ANNAPOLIS, Md. – May 5, 2015 – This spring will be a good time to buy or sell a home. But life isn't perfect, so expect to run into a couple of hurdles, especially if you are a buyer.

With alimited inventory of homes for sale, buyers will continue to face competition when bidding on homes – even for million-dollar properties.

But on a brighter note, they may find it a bit easier to get a mortgage as credit standards loosen up. If you want to grab a low mortgage rate, you're still in luck – but don't waste time, because rates will eventually rise this year.

These are some of the housing trends you should expect this spring

Still not enough homes. If you are looking to buy a home, get ready to compete with other buyers this spring. The inventory of homes available for sale is likely to keep tightening, says Jonathan Smoke, chief economist at Realtor.com. In February, the number of home listings decreased 10.9 percent, compared with the previous February, according to data released by Realtor.com.

"Inventory is probably one of the biggest variables to potentially worry about holding back the market this year," Smoke says.

That's especially the case for entry-level homes. The situation might worsen as mortgage rates rise and homeowners reconsider moving and losing the low mortgage rate they have locked long term, he says.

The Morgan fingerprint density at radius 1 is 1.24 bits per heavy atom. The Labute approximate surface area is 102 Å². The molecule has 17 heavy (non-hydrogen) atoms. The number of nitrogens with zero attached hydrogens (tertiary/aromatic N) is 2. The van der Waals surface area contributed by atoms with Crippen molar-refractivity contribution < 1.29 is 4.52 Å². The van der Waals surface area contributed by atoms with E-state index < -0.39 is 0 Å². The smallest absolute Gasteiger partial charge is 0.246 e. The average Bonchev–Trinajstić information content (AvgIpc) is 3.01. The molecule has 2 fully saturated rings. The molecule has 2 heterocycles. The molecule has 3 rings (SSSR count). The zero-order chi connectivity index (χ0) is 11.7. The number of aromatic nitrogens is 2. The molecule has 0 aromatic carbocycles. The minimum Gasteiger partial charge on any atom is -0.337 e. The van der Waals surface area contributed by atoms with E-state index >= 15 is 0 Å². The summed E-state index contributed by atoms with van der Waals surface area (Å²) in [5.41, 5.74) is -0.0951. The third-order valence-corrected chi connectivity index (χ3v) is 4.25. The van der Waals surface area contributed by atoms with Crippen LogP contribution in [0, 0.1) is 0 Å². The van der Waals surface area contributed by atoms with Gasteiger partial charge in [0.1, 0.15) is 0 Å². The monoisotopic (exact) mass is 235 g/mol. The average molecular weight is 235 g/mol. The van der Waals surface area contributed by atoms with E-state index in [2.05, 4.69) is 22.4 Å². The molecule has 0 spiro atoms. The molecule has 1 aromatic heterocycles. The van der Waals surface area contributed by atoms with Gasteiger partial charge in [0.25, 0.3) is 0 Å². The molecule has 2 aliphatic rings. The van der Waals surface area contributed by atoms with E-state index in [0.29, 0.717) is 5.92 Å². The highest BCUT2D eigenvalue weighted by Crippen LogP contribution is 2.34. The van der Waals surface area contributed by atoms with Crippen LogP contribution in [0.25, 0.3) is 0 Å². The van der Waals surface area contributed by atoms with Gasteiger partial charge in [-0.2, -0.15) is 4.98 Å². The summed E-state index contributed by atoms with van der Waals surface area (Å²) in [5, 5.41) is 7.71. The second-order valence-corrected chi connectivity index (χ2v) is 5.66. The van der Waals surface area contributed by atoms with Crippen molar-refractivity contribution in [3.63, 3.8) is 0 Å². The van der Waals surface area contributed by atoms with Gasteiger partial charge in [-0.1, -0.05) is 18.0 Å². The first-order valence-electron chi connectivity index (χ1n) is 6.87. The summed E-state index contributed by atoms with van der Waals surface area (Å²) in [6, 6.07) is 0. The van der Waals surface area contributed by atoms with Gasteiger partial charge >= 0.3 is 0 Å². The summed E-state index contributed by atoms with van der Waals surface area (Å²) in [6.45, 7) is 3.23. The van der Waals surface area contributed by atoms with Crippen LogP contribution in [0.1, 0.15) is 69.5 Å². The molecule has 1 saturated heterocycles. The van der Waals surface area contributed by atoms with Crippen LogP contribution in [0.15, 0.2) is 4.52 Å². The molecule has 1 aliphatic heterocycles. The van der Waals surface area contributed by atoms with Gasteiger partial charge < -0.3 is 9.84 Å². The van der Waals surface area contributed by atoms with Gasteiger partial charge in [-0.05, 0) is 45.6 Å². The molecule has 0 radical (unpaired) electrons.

"There's going to be a mortgage rate lock-in effect," he says. "People will become less likely to want to trade up because they won't be able to improve their position financially."

But the lack of inventory of homes for sale isn't a problem everywhere. Realtor.com says some growing markets where inventory has been increasing include:

  • The Detroit metro area, with a 5.7 percent increase in inventory from February 2014 to February 2015
  • Pittsburgh, up 3.9 percent over the same period
  • Jacksonville, Fla., up 3.3 percentReprinted with permission. Florida Realtors®. All rights reserved
  • Indianapolis, up 1.9 percent

Possible uptick in mortgage rates. You may have heard this before, but this year may really be the year when mortgage rates rise.